H/T to the Opinionated Catholic for this one!
The Book of Divine Worship is available in a PDF form.
No difference here….
Holy, holy, holy Lord, God of power and might,
heaven and earth are full of your glory.
Hosanna in the highest.
Blessed is he who comes in the name of the Lord.
Hosanna in the highest.
Most merciful God,
we confess that we have sinned against you
in thought, word, and deed,
by what we have done,
and by what we have left undone.
We have not loved you with our whole heart;
we have not loved our neighbors as ourselves.
We are truly sorry and we humbly repent.
For the sake of your Son Jesus Christ,
have mercy on us and forgive us;
that we may delight in your will,
and walk in your ways,
to the glory of your Name. Amen.
Eternal God, heavenly Father,
you have graciously accepted us as living members
of your Son our Savior Jesus Christ,
and you have fed us with spiritual food
in the Sacrament of his Body and Blood.
Send us now into the world in peace, and grant us strength and courage
to love and serve you
with gladness and singleness of heart;
through Christ our Lord. Amen.
From the WSJ:
“…Liturgies of this kind could become more common because of Pope Benedict XVI’s Apostolic Constitution, called Anglicanorum coetibus (the name means “concerning groups of Anglicans”), which was published last November. It provides for former Anglicans to come into the Catholic Church as a group and retain certain of their traditions. For nearly three decades, the Catholic Church has let Episcopal clergymen who convert, even married men, become ordained as Catholic priests. They are every bit as much priests as other Catholic priests. A former Episcopal priest is not allowed to remarry if his wife dies.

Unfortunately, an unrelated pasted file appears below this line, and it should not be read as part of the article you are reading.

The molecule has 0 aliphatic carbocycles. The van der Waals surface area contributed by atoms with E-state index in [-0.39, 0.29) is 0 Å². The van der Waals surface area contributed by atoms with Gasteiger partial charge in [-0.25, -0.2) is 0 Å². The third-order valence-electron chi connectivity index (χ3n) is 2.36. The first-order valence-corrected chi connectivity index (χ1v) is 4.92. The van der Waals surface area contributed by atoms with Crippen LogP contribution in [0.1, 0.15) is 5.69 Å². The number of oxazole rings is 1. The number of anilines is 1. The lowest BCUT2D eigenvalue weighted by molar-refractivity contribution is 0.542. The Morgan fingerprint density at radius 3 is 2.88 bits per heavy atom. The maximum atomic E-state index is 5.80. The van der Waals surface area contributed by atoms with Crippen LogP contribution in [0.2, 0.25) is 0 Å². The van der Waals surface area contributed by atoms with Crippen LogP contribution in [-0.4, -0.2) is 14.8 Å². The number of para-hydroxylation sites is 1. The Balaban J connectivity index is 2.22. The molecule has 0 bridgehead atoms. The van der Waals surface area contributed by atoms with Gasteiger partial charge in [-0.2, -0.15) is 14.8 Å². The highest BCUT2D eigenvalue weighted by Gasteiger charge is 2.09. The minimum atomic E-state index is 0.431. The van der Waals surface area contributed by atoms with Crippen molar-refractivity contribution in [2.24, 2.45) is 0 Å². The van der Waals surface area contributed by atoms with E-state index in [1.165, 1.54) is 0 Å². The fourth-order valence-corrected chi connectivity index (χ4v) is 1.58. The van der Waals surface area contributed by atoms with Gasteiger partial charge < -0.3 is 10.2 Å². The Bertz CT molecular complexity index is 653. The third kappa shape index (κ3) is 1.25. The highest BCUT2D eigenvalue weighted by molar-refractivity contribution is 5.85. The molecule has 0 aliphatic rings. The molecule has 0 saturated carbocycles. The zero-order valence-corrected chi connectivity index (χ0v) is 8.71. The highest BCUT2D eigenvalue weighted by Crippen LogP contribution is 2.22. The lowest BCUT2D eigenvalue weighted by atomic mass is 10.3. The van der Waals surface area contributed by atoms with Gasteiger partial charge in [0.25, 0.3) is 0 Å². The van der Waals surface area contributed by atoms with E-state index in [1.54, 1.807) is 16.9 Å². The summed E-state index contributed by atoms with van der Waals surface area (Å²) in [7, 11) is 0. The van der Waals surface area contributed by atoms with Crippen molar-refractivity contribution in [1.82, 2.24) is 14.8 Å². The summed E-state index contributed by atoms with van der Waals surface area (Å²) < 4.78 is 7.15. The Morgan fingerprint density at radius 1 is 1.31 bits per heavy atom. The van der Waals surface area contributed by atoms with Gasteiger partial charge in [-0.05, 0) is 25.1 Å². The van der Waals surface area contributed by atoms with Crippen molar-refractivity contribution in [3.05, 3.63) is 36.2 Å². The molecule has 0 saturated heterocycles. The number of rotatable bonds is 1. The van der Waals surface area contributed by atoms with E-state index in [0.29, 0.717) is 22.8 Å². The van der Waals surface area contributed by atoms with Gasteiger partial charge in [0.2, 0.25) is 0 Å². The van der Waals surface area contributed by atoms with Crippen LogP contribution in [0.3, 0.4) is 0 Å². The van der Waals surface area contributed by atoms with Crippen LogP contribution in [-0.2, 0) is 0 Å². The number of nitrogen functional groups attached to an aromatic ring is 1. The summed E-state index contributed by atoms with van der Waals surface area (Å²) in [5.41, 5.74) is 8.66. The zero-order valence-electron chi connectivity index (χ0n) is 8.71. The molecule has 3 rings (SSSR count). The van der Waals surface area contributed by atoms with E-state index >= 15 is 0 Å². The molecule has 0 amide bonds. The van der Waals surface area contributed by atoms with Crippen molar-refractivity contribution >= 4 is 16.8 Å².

But Anglicanorum coetibus changes the landscape by providing for the establishment of ordinariates, each almost like a diocese administered by its own bishop. There will be one such ordinariate in the U.S., and Episcopalians and parishes that come into the Catholic Church under this provision can be part of it. The ordinariate will facilitate Anglican Use for its member parishes. A former Anglican priest will head the ordinariate; he will become a bishop only if he is celibate.
The recent liturgical evening in Washington was arranged by Eric Wilson, a 24-year-old layman and former Episcopalian. “I believe the Anglican Use is a model for meaningful ecumenism—insisting on the fundamentals of faith while providing charity in other areas,” he said.
The service was conducted by Father Eric Bergman, a Yale Divinity School-educated former Episcopal clergyman who was ordained a Catholic priest in 2007. Father Bergman stresses that this is not an overture to effete Episcopalians who are angry about changes in their church and want to sneak into the Catholic Church bringing nothing more than their pretty music. Being “angry about Gene Robinson,” he says of the openly homosexual bishop of New Hampshire, isn’t enough reason to become a Catholic. There must be a real conversion to the tenets of Catholicism.
Father Bergman says he began his journey to the Catholic Church by thinking about something that has taken many liberal Catholics out of the church: contraception. He regards Anglicanism’s 1930 embrace of contraception as a mistake: “Out of that came a confusion about the roles of men and women, a theology of androgyny,” he says.
Father Bergman and his wife, Kristina, have six children. They and more than 60 members of his Episcopal parish came into the Catholic Church in 2005. He is now chaplain of the St. Thomas More Society in Scranton, Pa., which seeks to establish Anglican Use parishes….”